Wells Fargo committed criminal fraud against its customers. For a thorough reporting of the insanity, I suggest reading Matt Levine’s article. Employees of the bank opened 1.5 million bank accounts and applied for 500 thousand credit cards, using their customer’s personal identifying information, without their consent or knowledge.

Federal criminal defense attorneys are well aware of the crime of Aggravated Identity Theft as codified under 18 U.S.C. 1028(A).

Whoever, during and in relation to any felony violation enumerated in subsection (c), knowingly transfers, possesses, or uses, without lawful authority, a means of identification of another person shall, in addition to the punishment provided for such felony, be sentenced to a term of imprisonment of 2 years.

This crime requires two years of mandatory prison time. We have clients every day who are bullied into plea deals when faced with jail time. If we agree to plead guilty, the prosecutor may agree to drop the mandatory prison count. But, only after kissing the gold off of the AUSAs pinky ring. (and sometimes not even then)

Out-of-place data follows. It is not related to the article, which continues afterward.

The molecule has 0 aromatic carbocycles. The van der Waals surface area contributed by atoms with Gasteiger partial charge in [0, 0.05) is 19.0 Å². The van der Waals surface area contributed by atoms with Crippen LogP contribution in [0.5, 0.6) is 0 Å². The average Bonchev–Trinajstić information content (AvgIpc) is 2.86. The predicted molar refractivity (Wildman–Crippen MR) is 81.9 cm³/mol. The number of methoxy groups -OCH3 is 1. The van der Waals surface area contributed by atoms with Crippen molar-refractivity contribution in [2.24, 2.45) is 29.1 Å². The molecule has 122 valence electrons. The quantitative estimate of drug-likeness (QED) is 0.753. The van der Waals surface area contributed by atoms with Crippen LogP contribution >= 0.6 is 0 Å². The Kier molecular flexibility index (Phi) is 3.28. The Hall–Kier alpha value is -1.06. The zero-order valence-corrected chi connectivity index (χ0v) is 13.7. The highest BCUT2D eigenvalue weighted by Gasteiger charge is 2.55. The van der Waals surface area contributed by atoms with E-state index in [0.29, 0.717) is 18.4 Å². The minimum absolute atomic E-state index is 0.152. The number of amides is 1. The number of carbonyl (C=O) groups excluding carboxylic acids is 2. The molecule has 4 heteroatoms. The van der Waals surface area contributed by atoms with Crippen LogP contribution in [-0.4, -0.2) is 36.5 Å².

I’ve had clients who took literally 1/1,000 of the amount of funds Wells Fargo took and get sent to jail for 5 or 6 years. Why? Because crime pays (if you can pay)

I’m not suggesting we send these poor saps at Wells Fargo to prison. Corporate greed demands that the lower level folks commit acts that are immoral and unethical. (sometimes illegal) And, If anyone gets caught the company just writes a check.

What I am suggesting: The DOJ policy on prosecution of financial crimes is completely incoherent and fully unethical. The rich or those “too big to fail” are protected while the poor are prosecuted. Change your ways DOJ.